Instead of me writing the blog this time, I thought this would be a great way to share some of my father’s knowledge. My dad is one of the smartest people I know, whether it comes to money, life, relationships, and even cooking/housework. Here are two articles that he wrote for the Bismarck Tribune’s “Letters to the Editor”. I hope you enjoy his work as much as I do.
WORRY! WORRY! WORRY! TROUBLE! TROUBLE! TROUBLE!
Henry J. Lebak
Lately, I been thinking about that commercial depicting a dog having its bone protected by an open umbrella shielding the dog’s house. Worry, worry, worry! Trouble, trouble, trouble! I am full of worry because our country is full of trouble.
While thinking about this commercial my, thought process led me to thinking about the children’s classic – “The Wizard of Oz.” What is causing my worry and trouble? Today’s politicians and media pundits would be perfect substitutes for the story’s main characters. The scarecrow sought intelligence. The lion sought courage. The tin man sought passion/compassion. Dorothy sought the peace, security and comfort of going back home. But the wicked witch, through her every-command-following flying monkeys, kept on trying to stop Dorothy from reaching her goals.
Our national political leaders as well as the media pundits, regardless of political party, seem to be more concerned about their careers, about who takes the credit if our country survives and about who takes the blame if our country fails then they are about the citizens of this great country.
We need leaders that have the intelligence, that have the courage and that have the passion/compassion to not be trapped by the wicked witch’s flying monkeys in order to help lead us back to a safe and secure home.
Representation without Taxation
Henry J. Lebak
My mother’s relatives landed on the shores of North America in the late 1600’s. We had relatives that fought for the Thirteen Colonies in the American Revolution which began in 1775. While no single event can attributed as the actual cause of the revolution, the war began as a disagreement over the way in which Great Britain treated the colonies versus the way the colonies felt they should be treated. Americans felt they deserved the same rights enjoyed by the Englishmen. The British, to the contrary, felt that the colonies were created to be used in ways best suited to the Crown and to the Parliament. This conflict is often remembered by one of the rallying cries of the American Revolution: No taxation without representation.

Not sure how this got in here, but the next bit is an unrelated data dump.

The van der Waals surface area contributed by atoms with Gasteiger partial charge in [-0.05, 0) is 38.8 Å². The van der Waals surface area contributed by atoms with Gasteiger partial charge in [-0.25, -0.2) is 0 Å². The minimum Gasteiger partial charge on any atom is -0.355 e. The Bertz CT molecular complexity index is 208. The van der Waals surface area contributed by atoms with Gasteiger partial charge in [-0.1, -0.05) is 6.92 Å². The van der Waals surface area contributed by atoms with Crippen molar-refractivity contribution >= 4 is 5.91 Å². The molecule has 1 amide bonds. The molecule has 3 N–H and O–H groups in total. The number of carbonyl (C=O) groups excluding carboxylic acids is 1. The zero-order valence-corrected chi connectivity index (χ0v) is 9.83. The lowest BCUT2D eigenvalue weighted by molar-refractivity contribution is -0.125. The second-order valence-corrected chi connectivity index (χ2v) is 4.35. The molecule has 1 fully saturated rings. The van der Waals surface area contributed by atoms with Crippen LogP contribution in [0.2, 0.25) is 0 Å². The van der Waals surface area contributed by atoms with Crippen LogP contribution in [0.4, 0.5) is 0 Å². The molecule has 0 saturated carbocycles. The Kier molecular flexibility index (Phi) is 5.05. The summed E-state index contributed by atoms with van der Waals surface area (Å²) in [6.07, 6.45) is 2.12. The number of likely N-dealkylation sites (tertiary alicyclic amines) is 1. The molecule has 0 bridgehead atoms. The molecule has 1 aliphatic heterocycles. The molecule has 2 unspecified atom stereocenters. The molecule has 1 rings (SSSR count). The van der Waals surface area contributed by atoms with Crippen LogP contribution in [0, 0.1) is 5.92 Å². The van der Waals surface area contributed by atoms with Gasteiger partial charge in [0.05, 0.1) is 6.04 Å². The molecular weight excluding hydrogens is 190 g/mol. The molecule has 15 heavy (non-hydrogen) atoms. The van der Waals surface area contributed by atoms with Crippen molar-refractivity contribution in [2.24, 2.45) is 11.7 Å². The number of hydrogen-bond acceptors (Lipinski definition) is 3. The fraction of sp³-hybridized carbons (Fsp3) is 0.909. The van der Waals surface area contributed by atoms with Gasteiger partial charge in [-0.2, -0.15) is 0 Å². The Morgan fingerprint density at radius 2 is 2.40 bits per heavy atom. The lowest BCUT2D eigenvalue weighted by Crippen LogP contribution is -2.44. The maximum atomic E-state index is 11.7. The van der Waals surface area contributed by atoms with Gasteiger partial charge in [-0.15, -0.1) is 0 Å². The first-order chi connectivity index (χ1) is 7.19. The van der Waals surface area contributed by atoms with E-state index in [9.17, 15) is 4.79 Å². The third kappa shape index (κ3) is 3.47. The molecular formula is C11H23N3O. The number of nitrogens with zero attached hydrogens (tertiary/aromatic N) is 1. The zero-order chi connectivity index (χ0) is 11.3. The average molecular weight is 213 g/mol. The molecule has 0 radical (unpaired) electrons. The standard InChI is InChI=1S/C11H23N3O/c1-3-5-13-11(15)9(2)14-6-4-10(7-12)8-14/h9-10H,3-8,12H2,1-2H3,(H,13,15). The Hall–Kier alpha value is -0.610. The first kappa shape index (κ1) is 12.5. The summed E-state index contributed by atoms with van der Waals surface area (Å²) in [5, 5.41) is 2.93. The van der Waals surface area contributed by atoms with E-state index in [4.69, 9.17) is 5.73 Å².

It would now appear that what goes around comes around. There once again appears to be a great divide between the “have-a-lots” and the “have-somes” and the “have-littles.” Rumor has it, as that great media pundit who is on loan from God often puts it, that the super rich individuals along with the large corporations may not be paying their “fair share” of taxes. It would also appear that the lower and middle classes are being taxed without representation in Washington while the upper classes are being represented without being taxed.
How do we resolve this “rumored” unequal representation and taxation? I would suggest the scrapping of all existing tax codes and associated IRS and implement the “not new idea” of a “no loophole, no exemption” flat tax system. Usually, the term flat tax refers to individual and corporate incomes (not profits) being taxed at one marginal/flat rate (i.e., 5%). If you earn $500 a year you pay 5%; if you earn $1 billion a year, you pay 5%. This sounds fair to me. Flat taxes offer simplicity in the tax code, which has been “rumored” to increase compliance and decrease administration costs.
Being a member of the non-upper class, I would certainly support being taxed as long as I am being represented. I am getting mighty tired of observing politicians in Congress talking about not allowing the upper echelon of our society to get by without being taxed and yet being overly represented. What would the real Boston Tea Party attendants of 1773 have thought about the actions of today’s “Crown and Parliament?”